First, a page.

Sonata Arctica
Sonata Arctica are a Finnish power metal band from the town of Kemi, originally assembled in 1995. Their later works contain several elements typical of progressive metal.....

, Amorphis
Amorphis
Amorphis is a Finnish heavy metal band started by Jan Rechberger, Tomi Koivusaari, and Esa Holopainen in 1990. Initially, the band was a death metal act, but on later albums they evolved into playing other types of genres, which include heavy metal, progressive metal, and folk metal...

, Korpiklaani
Korpiklaani
Korpiklaani is a folk metal band from Finland who were formerly known as Shaman.-Biography:While other folk metal bands began with metal before adding folk music, Korpiklaani started with folk music before turning metal...

 and Stratovarius
Stratovarius
Stratovarius are a Finnish power metal band that formed in 1984. Since their formation they have released 13 studio albums and one live album. Along with Helloween, Blind Guardian, Rhapsody of Fire and Gamma Ray, Stratovarius are considered one of the leading groups of the power metal and symphonic...

. Finland hosted the Eurovision Song Contest
Eurovision Song Contest
The Eurovision Song Contest is an annual competition held among active member countries of the European Broadcasting Union .Each member country submits a song to be performed on live television and then casts votes for the other countries' songs to determine the most popular song in the competition...

 in 2007
Eurovision Song Contest 2007
The Eurovision Song Contest 2007 was the 52nd edition of the Eurovision Song Contest. It was won by first-time appearance as an independent country Serbia and was held at the Hartwall Areena in Helsinki, Finland from 10 May to 12 May. The host broadcaster was YLE.Finland earned the right to host...

, after hard rock/heavy metal band Lordi
Lordi
Lordi is a Finnish hard rock/heavy metal band, formed in 1996 by the band's lead singer, songwriter and costume-designer, Mr. Lordi. The band is known for wearing monster masks and using pyrotechnics during concerts...

 won the competition in 2006
Eurovision Song Contest 2006
The Eurovision Song Contest 2006 was the 51st Eurovision Song Contest, held at the Olympic Indoor Hall in Athens, Greece on 18 May and 20 May 2006 . The hosting national broadcaster of the contest was Ellinikí Radiofonía Tileórasi . The Finnish band Lordi won the contest with the song "Hard Rock...

.

Cinema


In film industry
Film industry
The film industry consists of the technological and commercial institutions of filmmaking: i.e. film production companies, film studios, cinematography, film production, screenwriting, pre-production, post production, film festivals, distribution; and actors, film directors and other film crew...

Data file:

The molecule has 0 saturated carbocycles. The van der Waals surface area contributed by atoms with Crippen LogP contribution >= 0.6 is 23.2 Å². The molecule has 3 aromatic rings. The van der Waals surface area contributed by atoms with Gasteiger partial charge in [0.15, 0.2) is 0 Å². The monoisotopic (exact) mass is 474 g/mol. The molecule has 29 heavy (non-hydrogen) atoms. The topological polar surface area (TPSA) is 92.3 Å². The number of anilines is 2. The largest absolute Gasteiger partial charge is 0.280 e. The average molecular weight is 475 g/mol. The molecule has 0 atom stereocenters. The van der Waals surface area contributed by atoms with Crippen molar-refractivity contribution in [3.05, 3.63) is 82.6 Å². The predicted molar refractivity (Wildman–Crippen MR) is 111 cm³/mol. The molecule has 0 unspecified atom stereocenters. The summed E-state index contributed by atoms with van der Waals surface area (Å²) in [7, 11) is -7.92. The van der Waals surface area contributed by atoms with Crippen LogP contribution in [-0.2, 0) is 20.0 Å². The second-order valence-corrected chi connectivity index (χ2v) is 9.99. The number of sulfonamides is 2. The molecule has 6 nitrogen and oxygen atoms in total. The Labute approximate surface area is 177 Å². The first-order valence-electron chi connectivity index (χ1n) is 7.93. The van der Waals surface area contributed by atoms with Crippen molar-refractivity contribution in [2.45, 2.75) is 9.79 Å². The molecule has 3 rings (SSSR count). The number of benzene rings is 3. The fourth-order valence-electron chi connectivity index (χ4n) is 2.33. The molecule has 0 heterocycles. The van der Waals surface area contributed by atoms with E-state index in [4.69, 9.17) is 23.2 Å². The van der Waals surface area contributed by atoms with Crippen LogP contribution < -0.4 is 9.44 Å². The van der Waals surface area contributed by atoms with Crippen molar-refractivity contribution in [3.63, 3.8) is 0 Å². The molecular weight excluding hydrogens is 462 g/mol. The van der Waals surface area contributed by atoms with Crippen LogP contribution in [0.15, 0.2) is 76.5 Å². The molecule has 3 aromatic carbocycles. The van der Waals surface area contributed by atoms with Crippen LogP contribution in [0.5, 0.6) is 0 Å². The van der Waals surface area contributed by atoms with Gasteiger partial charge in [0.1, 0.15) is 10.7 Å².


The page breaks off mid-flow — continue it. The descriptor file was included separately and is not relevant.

, notable directors include Aki Kaurismäki
Aki Kaurismäki
-Career:After studying Media Studies at the University of Tampere, Aki Kaurismäki started his career as a co-director in the films of his elder brother Mika Kaurismäki. His debut as an independent director was Crime and Punishment , Dostoyevsky's famous crime story set in modern-day Helsinki...

, Mauritz Stiller
Mauritz Stiller
Mauritz Stiller was a Finnish-Swedish actor, screenwriter and silent film director, who was mostly active in Sweden.-Life:...

, Spede Pasanen
Spede Pasanen
Pertti Olavi "Spede" Pasanen was a Finnish film director and producer, comedian, humorist, inventor, TV personality and practitioner of gags....

 and Hollywood film director and producer Renny Harlin
Renny Harlin
Renny Harlin is a Finnish-American film director and producer. He is best known for Die Hard 2 , Cliffhanger , The Long Kiss Goodnight and Deep Blue Sea...

.

Media and communications



Due to Finland being one of the world's wealthiest countries and its emphasis on transparency and equal rights, so Finland's press is the most free in the world.

Today there are 200 newspaper
Newspaper
A newspaper is a scheduled publication containing news of current events, informative articles, diverse features and advertising. It usually is printed on relatively inexpensive, low-grade paper such as newsprint. By 2007, there were 6580 daily newspapers in the world selling 395 million copies a...

s, 320 popular magazine
Magazine
Magazines, periodicals, glossies or serials are publications, generally published on a regular schedule, containing a variety of articles. They are generally financed by advertising, by a purchase price, by pre-paid magazine subscriptions, or all three...

s, 2,100 professional magazines, and 67 commercial radio station
Radio station
Radio broadcasting is a one-way wireless transmission over radio waves intended to reach a wide audience. Stations can be linked in radio networks to broadcast a common radio format, either in broadcast syndication or simulcast or both...

s, with one nationwide, five national public service radio channels
Public broadcasting
Public broadcasting includes radio, television and other electronic media outlets whose primary mission is public service. Public broadcasters receive funding from diverse sources including license fees, individual contributions, public financing and commercial financing.Public broadcasting may be...

, and three digital radio
Digital radio
Digital radio has several meanings:1. Today the most common meaning is digital radio broadcasting technologies, such as the digital audio broadcasting system, also known as Eureka 147. In these systems, the analog audio signal is digitized into zeros and ones, compressed using formats such as...